Thursday, December 27, 2012

When the Media Passes Judgment ...

Part of being human is the capacity for making judgments.  For better or worse, whether it's right or wrong, all human beings judge.  The best among us look at all the facts and don't come to conclusions about other people, social issues, or whatever based solely on emotion.

I am as guilty of making knee-jerk judgments as anybody, and I have a tendency to give more credence to emotion than I perhaps should.  I also have a tendency to never forget a wrong that has been done to those I love.  I can (and do) forgive, but I never forget, and you'd better believe that past history plays a role in how I view a person or a social issue or a given situation.

I think everybody has their own set of rules, their own moral compass, to use a tired old expression.  That's our right and privilege as human beings, and I'd be shocked if any two compasses were 100% synchronized.  I'm good with that.

What bothers me, though, is when we are told what our morals and values should be...and even more so when we, lemming-like, follow those directions without thinking about them for ourselves and applying our own set of beliefs.

And it is especially deplorable when it's the media doing the judging.

This is a picture of Elizabeth "Lizzi" Marriott, a first-year student at the University of New Hampshire.

When Lizzi Marriott was reported missing on a Tuesday in October, New Hampshire's lone news station went crazy reporting on it.  Lizzi's family was making posters, volunteers were searching, she was a "good kid", a marine biology major, a Harry Potter fan, basically the quintessential "girl next door".  Daily updates of the search for Lizzi focused on what a tragedy it was, how her family was holding out hope, the volunteer turnout to look for her.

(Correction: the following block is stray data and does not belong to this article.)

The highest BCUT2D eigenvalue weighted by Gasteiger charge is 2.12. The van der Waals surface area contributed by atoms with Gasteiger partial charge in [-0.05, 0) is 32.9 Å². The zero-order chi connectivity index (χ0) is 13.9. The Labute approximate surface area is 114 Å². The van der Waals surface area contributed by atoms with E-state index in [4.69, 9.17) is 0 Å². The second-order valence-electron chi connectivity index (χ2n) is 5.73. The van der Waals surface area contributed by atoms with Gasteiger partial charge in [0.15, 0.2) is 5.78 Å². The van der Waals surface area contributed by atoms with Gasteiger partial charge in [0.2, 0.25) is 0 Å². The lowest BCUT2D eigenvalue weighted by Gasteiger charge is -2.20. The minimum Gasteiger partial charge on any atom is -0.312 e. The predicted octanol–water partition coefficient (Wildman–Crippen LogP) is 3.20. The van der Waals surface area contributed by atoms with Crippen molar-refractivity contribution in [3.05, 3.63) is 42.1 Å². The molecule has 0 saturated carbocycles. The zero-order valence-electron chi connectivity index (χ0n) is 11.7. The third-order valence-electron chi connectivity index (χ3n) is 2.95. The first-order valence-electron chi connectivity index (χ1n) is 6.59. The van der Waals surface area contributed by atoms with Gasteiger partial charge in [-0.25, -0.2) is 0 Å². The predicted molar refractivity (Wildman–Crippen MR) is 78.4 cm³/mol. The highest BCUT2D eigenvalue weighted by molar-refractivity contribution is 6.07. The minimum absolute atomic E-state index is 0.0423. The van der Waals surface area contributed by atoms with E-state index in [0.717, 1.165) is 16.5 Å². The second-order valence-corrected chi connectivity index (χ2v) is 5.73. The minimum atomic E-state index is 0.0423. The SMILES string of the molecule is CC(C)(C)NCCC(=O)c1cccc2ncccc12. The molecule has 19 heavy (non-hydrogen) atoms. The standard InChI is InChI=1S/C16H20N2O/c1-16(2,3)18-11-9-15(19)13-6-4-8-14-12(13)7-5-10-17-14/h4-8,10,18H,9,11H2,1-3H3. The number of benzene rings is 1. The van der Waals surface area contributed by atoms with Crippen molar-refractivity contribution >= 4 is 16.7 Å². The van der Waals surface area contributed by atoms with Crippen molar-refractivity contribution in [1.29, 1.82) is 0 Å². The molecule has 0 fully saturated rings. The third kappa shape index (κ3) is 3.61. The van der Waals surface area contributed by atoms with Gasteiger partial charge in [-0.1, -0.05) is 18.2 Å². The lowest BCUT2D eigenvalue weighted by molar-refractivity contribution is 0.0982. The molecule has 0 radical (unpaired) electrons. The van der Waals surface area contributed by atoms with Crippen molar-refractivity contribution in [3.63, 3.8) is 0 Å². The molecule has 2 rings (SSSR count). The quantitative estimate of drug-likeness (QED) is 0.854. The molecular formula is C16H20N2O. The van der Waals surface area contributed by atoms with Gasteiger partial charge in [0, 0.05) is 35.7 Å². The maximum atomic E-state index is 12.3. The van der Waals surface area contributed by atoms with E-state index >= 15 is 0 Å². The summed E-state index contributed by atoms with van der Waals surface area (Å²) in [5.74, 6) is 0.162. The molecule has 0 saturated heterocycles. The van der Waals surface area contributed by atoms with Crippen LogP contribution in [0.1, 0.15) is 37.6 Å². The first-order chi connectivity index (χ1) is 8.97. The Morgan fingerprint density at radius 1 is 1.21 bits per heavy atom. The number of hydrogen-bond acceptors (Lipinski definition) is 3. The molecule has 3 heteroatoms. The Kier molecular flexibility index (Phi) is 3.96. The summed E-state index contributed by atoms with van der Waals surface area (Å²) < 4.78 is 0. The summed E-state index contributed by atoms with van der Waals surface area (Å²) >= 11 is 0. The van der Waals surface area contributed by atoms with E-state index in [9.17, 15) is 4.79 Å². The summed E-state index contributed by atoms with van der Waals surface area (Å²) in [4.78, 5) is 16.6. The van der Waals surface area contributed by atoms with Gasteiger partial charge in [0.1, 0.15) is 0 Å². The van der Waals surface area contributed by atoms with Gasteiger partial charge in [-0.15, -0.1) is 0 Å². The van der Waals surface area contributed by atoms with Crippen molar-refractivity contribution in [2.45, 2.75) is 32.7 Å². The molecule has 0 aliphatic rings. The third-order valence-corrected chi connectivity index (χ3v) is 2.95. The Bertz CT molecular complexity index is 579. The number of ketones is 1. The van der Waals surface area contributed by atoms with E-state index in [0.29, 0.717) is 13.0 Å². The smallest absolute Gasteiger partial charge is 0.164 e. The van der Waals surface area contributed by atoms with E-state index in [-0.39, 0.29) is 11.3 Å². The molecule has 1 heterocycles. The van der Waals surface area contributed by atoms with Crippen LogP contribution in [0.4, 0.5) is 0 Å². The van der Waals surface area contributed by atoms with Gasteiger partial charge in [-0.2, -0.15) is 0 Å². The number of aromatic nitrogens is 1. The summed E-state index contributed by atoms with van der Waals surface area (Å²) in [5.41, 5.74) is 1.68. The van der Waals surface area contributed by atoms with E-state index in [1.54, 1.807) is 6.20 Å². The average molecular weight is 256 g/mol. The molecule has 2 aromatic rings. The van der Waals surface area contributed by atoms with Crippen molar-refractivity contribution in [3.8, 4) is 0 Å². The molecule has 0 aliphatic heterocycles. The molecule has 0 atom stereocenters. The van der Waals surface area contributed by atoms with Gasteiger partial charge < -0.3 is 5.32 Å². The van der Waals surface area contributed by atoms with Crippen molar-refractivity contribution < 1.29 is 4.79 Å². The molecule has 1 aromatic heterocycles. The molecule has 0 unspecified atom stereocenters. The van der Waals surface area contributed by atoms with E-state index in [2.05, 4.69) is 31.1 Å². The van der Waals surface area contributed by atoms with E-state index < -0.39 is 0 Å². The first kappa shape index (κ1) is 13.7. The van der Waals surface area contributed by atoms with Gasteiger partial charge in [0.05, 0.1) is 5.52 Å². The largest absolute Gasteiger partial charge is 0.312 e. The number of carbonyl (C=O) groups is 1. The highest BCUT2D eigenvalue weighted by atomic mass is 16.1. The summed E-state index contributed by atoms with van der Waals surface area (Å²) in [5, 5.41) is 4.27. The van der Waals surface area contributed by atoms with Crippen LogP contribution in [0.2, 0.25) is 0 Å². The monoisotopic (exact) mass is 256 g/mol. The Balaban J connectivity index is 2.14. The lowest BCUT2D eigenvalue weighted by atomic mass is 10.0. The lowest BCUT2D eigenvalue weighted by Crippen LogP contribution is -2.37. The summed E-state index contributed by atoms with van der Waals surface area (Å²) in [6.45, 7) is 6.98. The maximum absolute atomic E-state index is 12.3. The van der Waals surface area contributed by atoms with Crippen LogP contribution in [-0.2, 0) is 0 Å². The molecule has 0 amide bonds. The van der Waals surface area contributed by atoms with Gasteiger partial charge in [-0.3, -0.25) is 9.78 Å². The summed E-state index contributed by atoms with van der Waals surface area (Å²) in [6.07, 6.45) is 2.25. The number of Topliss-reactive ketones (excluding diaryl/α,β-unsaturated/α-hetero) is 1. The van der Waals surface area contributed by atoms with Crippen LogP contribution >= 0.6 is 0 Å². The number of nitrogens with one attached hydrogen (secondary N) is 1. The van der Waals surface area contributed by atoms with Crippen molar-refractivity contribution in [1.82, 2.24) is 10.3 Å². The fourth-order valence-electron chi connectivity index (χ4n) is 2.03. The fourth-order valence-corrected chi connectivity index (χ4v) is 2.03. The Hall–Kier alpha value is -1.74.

On Friday night, police began searching the waters off of Peirce Island in Portsmouth.  The heroics of the rescue team, the fact that evidence had in fact been discovered and was being acted upon, and, yes, the continued tragedy of Lizzi's absence were all over the news.

On Saturday, October 13th, 30-year-old Seth Mazzaglia was arrested and charged with second-degree murder.  New Hampshire news venues once again exploded; after all, now there was a clear-cut "bad guy".  Mazzaglia was described as an odd duck, a loner, a martial arts experts, a man with a college degree in theatre (and the media took pains to find and quote people as saying a pretty crappy actor).

Rumbles of a Fifty Shades of Grey-esque encounter gone terribly wrong began to circulate, although good old WMUR didn't report on this.  Instead, they quickly tapered off coverage of Lizzi Marriott over the course of a few days, briefly mentioning that the search continued for her body but essentially eliminating any coverage of Lizzi as a person.

If you wanted details on the sexual bondage aspects of the case, you could find them on national sites, but New Hampshire's media had pretty much washed its hands of Lizzi Marriott...and it doesn't take a rocket scientist to deduce that someone made a decision that her participation in what many would consider a deviant sex act placed some of the blame for her death on Lizzi's own shoulders.